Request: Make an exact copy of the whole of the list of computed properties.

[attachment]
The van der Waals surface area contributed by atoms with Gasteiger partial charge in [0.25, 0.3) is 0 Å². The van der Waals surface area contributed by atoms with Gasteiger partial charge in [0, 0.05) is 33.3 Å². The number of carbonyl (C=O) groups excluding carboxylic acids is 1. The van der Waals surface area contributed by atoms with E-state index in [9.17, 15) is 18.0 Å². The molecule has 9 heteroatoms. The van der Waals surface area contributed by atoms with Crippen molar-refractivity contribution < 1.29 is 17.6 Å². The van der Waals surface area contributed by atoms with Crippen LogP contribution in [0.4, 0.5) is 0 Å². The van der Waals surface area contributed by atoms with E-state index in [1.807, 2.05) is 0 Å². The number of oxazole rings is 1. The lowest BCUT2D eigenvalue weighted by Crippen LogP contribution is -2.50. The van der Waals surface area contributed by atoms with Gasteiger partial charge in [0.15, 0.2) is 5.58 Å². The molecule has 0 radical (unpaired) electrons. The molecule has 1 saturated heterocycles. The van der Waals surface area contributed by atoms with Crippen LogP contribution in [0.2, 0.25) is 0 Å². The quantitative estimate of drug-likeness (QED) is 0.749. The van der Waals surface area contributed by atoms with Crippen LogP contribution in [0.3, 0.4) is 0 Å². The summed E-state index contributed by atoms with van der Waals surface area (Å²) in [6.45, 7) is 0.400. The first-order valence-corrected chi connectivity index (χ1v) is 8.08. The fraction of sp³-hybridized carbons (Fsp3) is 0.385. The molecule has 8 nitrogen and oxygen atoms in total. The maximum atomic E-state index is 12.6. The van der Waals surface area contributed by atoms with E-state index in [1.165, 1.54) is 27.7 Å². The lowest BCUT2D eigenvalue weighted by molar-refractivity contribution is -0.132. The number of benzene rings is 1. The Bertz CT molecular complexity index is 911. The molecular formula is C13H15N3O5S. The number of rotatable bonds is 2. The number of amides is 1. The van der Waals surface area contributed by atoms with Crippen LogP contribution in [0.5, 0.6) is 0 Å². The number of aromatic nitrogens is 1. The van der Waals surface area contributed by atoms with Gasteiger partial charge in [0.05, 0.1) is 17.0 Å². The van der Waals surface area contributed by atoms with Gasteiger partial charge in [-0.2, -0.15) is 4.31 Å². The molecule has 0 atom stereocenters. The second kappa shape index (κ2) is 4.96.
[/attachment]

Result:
The van der Waals surface area contributed by atoms with Gasteiger partial charge in [0.25, 0.3) is 0 Å². The van der Waals surface area contributed by atoms with Gasteiger partial charge in [0, 0.05) is 33.3 Å². The number of carbonyl (C=O) groups excluding carboxylic acids is 1. The van der Waals surface area contributed by atoms with E-state index in [9.17, 15) is 18.0 Å². The molecule has 9 heteroatoms. The van der Waals surface area contributed by atoms with Crippen molar-refractivity contribution < 1.29 is 17.6 Å². The van der Waals surface area contributed by atoms with Crippen LogP contribution in [0.4, 0.5) is 0 Å². The van der Waals surface area contributed by atoms with E-state index in [1.807, 2.05) is 0 Å². The number of oxazole rings is 1. The lowest BCUT2D eigenvalue weighted by Crippen LogP contribution is -2.50. The van der Waals surface area contributed by atoms with Gasteiger partial charge in [0.15, 0.2) is 5.58 Å². The molecule has 0 radical (unpaired) electrons. The molecule has 1 saturated heterocycles. The van der Waals surface area contributed by atoms with Crippen LogP contribution in [0.2, 0.25) is 0 Å². The quantitative estimate of drug-likeness (QED) is 0.749. The van der Waals surface area contributed by atoms with Crippen LogP contribution in [0.3, 0.4) is 0 Å². The summed E-state index contributed by atoms with van der Waals surface area (Å²) in [6.45, 7) is 0.400. The first-order valence-corrected chi connectivity index (χ1v) is 8.08. The fraction of sp³-hybridized carbons (Fsp3) is 0.385. The molecule has 8 nitrogen and oxygen atoms in total. The maximum atomic E-state index is 12.6. The van der Waals surface area contributed by atoms with E-state index in [1.165, 1.54) is 27.7 Å². The lowest BCUT2D eigenvalue weighted by molar-refractivity contribution is -0.132. The number of benzene rings is 1. The Bertz CT molecular complexity index is 911. The molecular formula is C13H15N3O5S. The number of rotatable bonds is 2. The number of amides is 1. The van der Waals surface area contributed by atoms with Crippen LogP contribution in [0.5, 0.6) is 0 Å². The number of aromatic nitrogens is 1. The van der Waals surface area contributed by atoms with Gasteiger partial charge in [0.05, 0.1) is 17.0 Å². The van der Waals surface area contributed by atoms with Gasteiger partial charge in [-0.2, -0.15) is 4.31 Å². The molecule has 0 atom stereocenters. The second kappa shape index (κ2) is 4.96.